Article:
By consistently practicing simple, every day acts like saying good morning, please and thank you, smiling, making eye contact, holding a door or showing humility, everyone can embrace civility and add more happiness, harmony, ease and comfort to their lives and those of others.  Civility is not always easy.  It takes practice, courage and sometimes, hard work.  A small considerate act is a great place to start with bringing more civility to our workplace, home or community.  How sweet it will be for someone.

The action of the service person demonstrates civility, but more specifically, the civil act of “paying attention” which is one of the twenty-five rules of considerate conduct discussed in Dr. P.M. Forni’s book, Choosing Civility (St. Martin’s Press, 2002).  The act of paying attention can create a human moment which elevates the experience for those involved.  In his book, Dr, Forni tells us that “without attention, no meaningful interaction is possible.” It means going beyond our typical robot-like actions and adding value to our engagement with others.   I wrote about this in a blog post entitled, Paying Attention Humanizes Your Personal Brand. It appears on my blog at ImageandBrandBuilder and received many positive comments.  What could have been an ordinary moment at the Volvo dealership, for me became a memorable one.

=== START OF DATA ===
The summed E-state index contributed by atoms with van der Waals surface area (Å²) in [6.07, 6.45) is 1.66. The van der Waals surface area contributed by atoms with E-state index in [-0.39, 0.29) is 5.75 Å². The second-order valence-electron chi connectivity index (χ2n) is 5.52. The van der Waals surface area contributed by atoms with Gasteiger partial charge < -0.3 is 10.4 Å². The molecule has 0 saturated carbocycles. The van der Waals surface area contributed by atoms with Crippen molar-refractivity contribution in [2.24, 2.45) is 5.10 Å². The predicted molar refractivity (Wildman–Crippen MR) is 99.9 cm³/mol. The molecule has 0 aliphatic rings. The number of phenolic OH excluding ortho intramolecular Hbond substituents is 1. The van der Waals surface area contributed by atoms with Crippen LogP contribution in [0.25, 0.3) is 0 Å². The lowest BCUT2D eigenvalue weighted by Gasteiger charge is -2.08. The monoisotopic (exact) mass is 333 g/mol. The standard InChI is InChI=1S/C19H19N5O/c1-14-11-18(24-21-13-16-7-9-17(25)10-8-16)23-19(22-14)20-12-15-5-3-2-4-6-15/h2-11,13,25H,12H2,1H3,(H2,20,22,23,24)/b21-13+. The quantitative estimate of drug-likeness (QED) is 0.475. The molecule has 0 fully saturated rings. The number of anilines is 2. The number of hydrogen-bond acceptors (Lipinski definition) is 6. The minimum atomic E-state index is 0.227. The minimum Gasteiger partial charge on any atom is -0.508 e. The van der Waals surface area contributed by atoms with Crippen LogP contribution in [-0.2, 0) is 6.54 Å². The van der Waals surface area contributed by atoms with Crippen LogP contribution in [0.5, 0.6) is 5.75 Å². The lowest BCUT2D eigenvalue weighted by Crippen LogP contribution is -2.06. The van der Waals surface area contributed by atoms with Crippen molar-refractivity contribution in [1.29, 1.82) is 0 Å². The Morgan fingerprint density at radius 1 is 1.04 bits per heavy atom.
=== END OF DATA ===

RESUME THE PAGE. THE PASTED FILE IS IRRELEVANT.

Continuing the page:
By consistently practicing simple, every day acts like saying good morning, please and thank you, smiling, making eye contact, holding a door or showing humility, everyone can embrace civility and add more happiness, harmony, ease and comfort to their lives and those of others.  Civility is not always easy.  It takes practice, courage and sometimes, hard work.  A small considerate act is a great place to start with bringing more civility to our workplace, home or community.  How sweet it will be for someone.